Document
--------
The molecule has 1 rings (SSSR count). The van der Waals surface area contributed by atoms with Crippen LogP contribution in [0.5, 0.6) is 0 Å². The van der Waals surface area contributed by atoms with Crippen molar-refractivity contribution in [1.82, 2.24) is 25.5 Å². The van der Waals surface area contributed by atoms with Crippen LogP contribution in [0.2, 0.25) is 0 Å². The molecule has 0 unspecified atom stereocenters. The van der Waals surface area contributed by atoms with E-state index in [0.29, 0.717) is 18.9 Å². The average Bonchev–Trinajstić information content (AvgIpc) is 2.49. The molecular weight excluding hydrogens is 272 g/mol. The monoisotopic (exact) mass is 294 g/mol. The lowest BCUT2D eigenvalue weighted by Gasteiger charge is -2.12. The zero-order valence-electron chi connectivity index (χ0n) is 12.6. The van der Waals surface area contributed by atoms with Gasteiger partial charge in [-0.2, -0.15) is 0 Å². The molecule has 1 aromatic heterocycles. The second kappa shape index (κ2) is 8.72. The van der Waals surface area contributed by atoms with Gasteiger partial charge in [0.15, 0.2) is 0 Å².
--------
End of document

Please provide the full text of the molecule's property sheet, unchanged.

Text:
The molecule has 1 rings (SSSR count). The van der Waals surface area contributed by atoms with Crippen LogP contribution in [0.5, 0.6) is 0 Å². The van der Waals surface area contributed by atoms with Crippen molar-refractivity contribution in [1.82, 2.24) is 25.5 Å². The van der Waals surface area contributed by atoms with Crippen LogP contribution in [0.2, 0.25) is 0 Å². The molecule has 0 unspecified atom stereocenters. The van der Waals surface area contributed by atoms with E-state index in [0.29, 0.717) is 18.9 Å². The average Bonchev–Trinajstić information content (AvgIpc) is 2.49. The molecular weight excluding hydrogens is 272 g/mol. The monoisotopic (exact) mass is 294 g/mol. The lowest BCUT2D eigenvalue weighted by Gasteiger charge is -2.12. The zero-order valence-electron chi connectivity index (χ0n) is 12.6. The van der Waals surface area contributed by atoms with Gasteiger partial charge in [-0.2, -0.15) is 0 Å². The molecule has 1 aromatic heterocycles. The second kappa shape index (κ2) is 8.72. The van der Waals surface area contributed by atoms with Gasteiger partial charge in [0.15, 0.2) is 0 Å².